‘We thought – uh-oh, trouble at t’mill,’ said one Tory MP. ‘He’s got enough to worry about without a break-up as well.’
Rumours of a split are dismissed by the couple’s friends, who blame Boris’s growing legion of political enemies for spreading the claims to ‘destabilise’ him. It comes at a time when Tory MPs – and even his own Chancellor – are in revolt over the economic devastation caused by Covid laws, as mutterings grow louder about the state of the Prime Minister’s mental, physical and financial health.
‘For God’s sake, she is surely allowed to go on holiday?’ says one. ‘And he is quite busy, you know. Imagine what they would have said if he had taken the time off to be with her.’
The pictures of 32-year-old Ms Symonds relaxing at the £600-a-night Grand Hotel Tremezzo on Lake Como carried uncomfortable echoes for some MPs of Princess Diana posing in front of the Taj Mahal in 1992, sending a signal to the world about her doomed marriage to Prince Charles.
Boris Johnson’s girlfriend Carrie Symonds was pictured enjoying a holiday in Italy without the Prime Minister
But while Diana engineered the situation to her own advantage, insiders say that Ms Symonds – who was pictured with their four-month-old son, Wilfred, strapped to her front – was just enjoying a private break with friends after a gruelling few months.
Even Boris’s closest allies do not, however, dispute that the Prime Minister is caught in a vortex of professional and personal problems which are without precedent in recent political history.
So far this year, he has endured a ruinously expensive divorce, a brush with death and then fatherhood at the age of 56 – all while battling the lingering after effects of coronavirus, trying to limit the damage inflicted by the pandemic and preparing for a possible No Deal Brexit at the end of December.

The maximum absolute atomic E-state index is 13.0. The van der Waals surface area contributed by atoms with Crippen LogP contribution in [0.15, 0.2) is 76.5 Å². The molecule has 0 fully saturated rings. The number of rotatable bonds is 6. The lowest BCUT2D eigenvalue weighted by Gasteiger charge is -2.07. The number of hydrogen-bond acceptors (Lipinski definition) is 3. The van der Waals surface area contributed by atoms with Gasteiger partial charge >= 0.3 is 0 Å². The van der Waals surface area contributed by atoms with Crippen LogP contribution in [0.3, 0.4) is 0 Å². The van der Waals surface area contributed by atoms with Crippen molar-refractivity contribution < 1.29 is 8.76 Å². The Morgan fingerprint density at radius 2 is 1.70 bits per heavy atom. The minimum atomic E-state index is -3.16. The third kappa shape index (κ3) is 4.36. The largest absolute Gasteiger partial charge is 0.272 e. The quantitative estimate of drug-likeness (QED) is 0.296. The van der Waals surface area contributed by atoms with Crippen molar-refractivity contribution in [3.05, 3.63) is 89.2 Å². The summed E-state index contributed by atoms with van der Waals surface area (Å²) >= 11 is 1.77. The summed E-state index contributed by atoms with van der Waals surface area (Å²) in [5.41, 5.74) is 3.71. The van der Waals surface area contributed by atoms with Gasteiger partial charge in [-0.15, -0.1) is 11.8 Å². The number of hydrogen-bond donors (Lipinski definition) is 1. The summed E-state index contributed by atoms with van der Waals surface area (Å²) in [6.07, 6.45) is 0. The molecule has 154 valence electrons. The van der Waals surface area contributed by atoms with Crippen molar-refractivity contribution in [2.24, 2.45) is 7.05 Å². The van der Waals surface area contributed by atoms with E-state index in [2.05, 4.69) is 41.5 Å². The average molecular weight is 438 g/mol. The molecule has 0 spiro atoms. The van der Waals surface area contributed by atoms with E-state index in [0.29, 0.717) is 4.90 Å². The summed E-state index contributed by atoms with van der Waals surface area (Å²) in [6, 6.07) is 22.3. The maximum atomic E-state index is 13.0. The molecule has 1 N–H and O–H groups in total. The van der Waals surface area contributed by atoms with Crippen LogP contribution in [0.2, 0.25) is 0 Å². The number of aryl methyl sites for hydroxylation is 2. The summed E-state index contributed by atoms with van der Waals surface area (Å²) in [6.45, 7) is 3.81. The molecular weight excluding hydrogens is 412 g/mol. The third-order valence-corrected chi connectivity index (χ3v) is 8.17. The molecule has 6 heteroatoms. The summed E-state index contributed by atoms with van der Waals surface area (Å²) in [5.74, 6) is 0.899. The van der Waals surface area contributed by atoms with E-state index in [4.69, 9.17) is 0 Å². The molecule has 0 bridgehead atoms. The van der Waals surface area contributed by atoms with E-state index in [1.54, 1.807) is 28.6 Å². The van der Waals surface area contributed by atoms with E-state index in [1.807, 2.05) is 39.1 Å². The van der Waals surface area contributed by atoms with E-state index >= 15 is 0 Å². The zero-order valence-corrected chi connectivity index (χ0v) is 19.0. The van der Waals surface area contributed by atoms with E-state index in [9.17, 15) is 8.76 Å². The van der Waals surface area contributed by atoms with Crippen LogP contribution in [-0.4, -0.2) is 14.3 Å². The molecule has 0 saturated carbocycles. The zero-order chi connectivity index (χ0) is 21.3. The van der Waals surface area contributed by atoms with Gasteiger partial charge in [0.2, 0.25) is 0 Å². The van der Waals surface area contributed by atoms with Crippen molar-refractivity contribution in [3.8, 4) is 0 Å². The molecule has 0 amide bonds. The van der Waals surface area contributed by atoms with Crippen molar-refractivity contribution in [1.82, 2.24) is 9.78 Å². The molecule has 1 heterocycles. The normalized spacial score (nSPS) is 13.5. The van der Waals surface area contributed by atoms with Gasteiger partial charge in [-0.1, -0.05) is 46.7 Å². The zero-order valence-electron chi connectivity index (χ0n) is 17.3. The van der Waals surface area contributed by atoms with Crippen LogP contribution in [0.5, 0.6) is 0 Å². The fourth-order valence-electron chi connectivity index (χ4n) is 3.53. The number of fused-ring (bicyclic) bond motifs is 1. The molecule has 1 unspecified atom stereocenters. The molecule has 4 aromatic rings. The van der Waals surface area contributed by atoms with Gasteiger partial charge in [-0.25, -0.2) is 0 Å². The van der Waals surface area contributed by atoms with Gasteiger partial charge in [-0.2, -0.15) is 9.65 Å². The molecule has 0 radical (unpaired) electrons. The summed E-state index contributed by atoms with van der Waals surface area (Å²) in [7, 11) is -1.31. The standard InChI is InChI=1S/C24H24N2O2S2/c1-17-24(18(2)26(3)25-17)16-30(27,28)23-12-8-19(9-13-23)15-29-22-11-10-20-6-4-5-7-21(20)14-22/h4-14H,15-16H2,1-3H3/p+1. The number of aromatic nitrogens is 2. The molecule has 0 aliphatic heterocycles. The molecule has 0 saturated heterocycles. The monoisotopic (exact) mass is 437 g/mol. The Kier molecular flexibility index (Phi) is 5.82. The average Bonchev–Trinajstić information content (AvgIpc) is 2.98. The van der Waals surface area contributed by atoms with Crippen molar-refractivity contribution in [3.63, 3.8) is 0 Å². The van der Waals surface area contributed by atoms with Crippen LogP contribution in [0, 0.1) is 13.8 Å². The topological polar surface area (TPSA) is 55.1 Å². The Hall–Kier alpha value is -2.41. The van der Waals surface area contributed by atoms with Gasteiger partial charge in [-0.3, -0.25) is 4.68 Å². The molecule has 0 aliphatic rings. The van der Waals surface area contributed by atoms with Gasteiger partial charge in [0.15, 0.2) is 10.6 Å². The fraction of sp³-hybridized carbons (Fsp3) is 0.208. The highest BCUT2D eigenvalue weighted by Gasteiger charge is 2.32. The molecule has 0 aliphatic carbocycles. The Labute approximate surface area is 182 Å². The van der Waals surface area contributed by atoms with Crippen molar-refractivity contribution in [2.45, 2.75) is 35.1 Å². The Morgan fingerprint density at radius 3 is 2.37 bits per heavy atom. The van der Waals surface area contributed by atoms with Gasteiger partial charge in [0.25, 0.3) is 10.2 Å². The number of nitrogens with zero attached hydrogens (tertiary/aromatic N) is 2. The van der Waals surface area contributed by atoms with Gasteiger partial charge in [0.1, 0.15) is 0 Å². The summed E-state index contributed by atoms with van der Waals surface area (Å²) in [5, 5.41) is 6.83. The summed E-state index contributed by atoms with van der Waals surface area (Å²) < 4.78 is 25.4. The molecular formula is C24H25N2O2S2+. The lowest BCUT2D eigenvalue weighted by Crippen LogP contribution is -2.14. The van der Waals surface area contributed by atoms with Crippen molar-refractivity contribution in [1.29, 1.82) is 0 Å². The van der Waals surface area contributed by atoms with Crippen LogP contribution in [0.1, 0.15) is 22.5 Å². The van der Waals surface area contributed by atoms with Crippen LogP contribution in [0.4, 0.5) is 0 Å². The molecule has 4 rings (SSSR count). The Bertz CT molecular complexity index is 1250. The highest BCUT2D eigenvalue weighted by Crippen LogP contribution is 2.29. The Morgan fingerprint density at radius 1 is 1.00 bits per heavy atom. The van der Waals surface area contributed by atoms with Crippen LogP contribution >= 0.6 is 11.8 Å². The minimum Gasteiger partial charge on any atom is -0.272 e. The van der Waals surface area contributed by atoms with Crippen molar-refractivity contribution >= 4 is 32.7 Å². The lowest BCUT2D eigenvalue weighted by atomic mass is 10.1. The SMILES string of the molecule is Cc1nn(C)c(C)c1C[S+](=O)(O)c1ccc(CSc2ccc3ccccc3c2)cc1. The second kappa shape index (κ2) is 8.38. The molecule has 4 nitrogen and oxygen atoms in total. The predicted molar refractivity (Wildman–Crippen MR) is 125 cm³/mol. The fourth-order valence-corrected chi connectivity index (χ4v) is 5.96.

No 10 was furious over a briefing last weekend which described Mr Johnson as having ‘misery etched on his face’ because he was weighed down by the financial burden of supporting six children and missing his ex-wife, Marina Wheeler.
A former adviser to Mr Johnson, who has remained close to Ms Wheeler, is being blamed for the ‘brutal and personal’ attack, with one source claiming they had already ‘confessed and apologised’.
While the claim that the Prime Minister was struggling to get by on his £150,000 salary was greeted with scepticism, there is no doubt that he has paid an emotional price for his divorce, with his four children with Ms Wheeler struggling to varying degrees to accept his relationship with Ms Symonds.
Tory MPs are in revolt over the economic devastation caused by Covid laws, as mutterings grow louder about the state of the Prime Minister’s mental, physical and financial health
One source said: ‘It must be painful for Boris to have finally made it to No 10 without his children being around. The contrast with Tony Blair, who was always posing with his kids on the steps of No 10, is stark. It is deeply unfair, because he has worked so hard to provide for them.’
Shortly after Mr Johnson became Conservative leader last year, he caused mystification in the Commons after he was seen sprinting from the Despatch Box at 12.45pm and running straight out of Parliament. It later emerged that he was frantic because he was late for lunch with his daughter.
The private angst comes as he faces the extraordinarily complex challenges of the Covid pandemic, with tribes of rebellious Tory MPs managing to make the Government’s 80-strong majority look uncomfortably slim.
Sir Graham Brady, chairman of the backbench 1922 Committee, has led the opposition to Ministers ‘ruling by decree’ over Covid regulations, while Chancellor Rishi Sunak is making increasingly muscular objections from within the Cabinet to the restrictions.
In the run-up to his decision last week to impose a 10pm curfew on pubs and restaurants, Mr Johnson was forced to mediate between Mr Sunak, who fears the restrictions are causing irreparable damage to the economy, and the pro-lockdown lobby led by Health Secretary Matt Hancock and Cabinet Office Minister Michael Gove.
At a Covid ‘quad’ meeting on Friday, September 18 – Foreign Secretary Dominic Raab is the other member – Mr Sunak effectively blocked Mr Johnson when he proposed a two-week ‘circuit-breaking’ lockdown.